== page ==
3 Worst Solar Power Misconceptions Solar panel installations have been around for decades, yet as an Orange County Solar contractor, it seems that the public continues to think of this as a “new” energy source. As advances are made with solar products, there exists the challenge of keeping up-to-date on the new developments – and especially the solar industry in Southern California. So, let’s take a few minutes and go over some of the most common misconceptions about solar panels and other solar products.
Solar Misconception #1: “Solar installation is expensive.”
By far, the biggest misconception about solar panel installation is the idea that it is way too expensive. According to a study completed by the Solar Energy Industries Association (SEIA), the cost of solar installation has fallen by more than 70% in the last decade! In fact, the average cost of a solar installation in California ranges from $12,900 to $17,400. From that price, you can subtract another 26% with the 2020 tax incentives (22% in 2021) lowering the average price after tax credits to only $11,200. Now consider your savings. Let’s say you choose the system that 100% powers your home. You can easily save $1,200 or more in electric bills. Over the 20-year life span of a solar panel, that will save you at least $24,000. If your system generates more electricity that you use, you can sell it back to the electric company which can generates additional income and meanwhile you can be proud to do your part to help reduce our carbon dependence and save planet earth.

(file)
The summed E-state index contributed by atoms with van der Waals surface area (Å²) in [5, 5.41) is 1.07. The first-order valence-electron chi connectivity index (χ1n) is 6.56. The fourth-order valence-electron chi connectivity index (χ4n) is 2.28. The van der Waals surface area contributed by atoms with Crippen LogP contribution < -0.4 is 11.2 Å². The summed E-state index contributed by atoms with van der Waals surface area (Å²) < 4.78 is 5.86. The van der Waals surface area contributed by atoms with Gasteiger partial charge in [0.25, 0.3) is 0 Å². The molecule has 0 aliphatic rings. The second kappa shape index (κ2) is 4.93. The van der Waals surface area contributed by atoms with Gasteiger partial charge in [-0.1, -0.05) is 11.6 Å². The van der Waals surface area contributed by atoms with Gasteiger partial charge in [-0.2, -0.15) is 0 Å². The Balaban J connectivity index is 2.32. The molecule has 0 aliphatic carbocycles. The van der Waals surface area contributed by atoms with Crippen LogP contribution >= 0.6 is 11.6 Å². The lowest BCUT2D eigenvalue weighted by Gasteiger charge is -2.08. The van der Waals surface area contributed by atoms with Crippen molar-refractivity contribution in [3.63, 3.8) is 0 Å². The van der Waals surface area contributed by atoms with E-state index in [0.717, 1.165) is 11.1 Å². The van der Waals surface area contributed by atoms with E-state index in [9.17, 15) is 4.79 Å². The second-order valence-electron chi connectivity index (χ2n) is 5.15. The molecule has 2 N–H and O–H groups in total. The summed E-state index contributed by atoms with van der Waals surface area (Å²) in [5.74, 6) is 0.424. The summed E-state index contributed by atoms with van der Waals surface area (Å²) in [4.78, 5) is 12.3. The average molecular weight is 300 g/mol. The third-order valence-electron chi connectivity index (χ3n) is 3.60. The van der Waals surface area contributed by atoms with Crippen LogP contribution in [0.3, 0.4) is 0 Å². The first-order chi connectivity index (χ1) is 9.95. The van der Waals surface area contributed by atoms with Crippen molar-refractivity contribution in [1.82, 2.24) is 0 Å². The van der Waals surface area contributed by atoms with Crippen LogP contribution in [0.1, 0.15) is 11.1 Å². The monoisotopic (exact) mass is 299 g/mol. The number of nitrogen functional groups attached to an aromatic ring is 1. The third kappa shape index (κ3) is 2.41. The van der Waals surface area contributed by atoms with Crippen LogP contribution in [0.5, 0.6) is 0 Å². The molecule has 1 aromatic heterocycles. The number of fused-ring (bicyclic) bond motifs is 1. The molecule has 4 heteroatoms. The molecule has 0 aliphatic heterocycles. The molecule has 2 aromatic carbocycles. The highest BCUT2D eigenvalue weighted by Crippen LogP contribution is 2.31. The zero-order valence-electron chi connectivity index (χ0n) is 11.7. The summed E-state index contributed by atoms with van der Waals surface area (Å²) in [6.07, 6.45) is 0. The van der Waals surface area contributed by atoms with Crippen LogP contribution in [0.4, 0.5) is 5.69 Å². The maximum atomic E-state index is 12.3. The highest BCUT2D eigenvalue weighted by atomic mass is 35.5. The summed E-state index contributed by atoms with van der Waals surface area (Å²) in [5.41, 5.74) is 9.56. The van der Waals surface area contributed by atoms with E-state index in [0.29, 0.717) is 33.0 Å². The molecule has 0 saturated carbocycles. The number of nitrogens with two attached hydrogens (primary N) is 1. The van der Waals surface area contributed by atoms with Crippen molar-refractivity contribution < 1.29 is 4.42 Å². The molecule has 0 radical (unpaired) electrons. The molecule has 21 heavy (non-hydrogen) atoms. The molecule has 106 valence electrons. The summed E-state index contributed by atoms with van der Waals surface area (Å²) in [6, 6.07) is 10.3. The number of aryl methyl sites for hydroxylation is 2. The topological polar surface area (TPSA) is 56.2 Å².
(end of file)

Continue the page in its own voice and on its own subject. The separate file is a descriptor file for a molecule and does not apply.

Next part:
Solar Misconception #2: “Solar energy is too new to be a reliable alternative energy source.”
The solar industry has been harnessing the power of the sun for over 50 years. Like any progressive industry, there has been new innovations that have created more efficient collection methods – but that only shows that the solar industry is moving forward as an even more reliable energy source.
Solar Misconception #3: “You need a room full of batteries to power a house with solar.”
Many homeowners believe that batteries are an essential solar system component, but that is not true. While there are advantages to having a solar batter backup system, it is not a requirement. If using a battery-free system, you will need to be connected to the electrical grid to access power when the solar panels are not at full capacity. This includes peak activity times such as early mornings and evenings and any activities after dark. This is called a grid-tied system. Excess electricity generated during non-peak off hours (such as during the day when the lights are off and you’re at work) are offset by sending unused solar power back into the grid. If you live in a net energy metering state, such as California, then they will issue credits for the energy you supply to them which is then used to offset your electricity bill. If you have any additional questions or concerns about solar panel installation systems, please contact us. We would be happy to provide you with more information.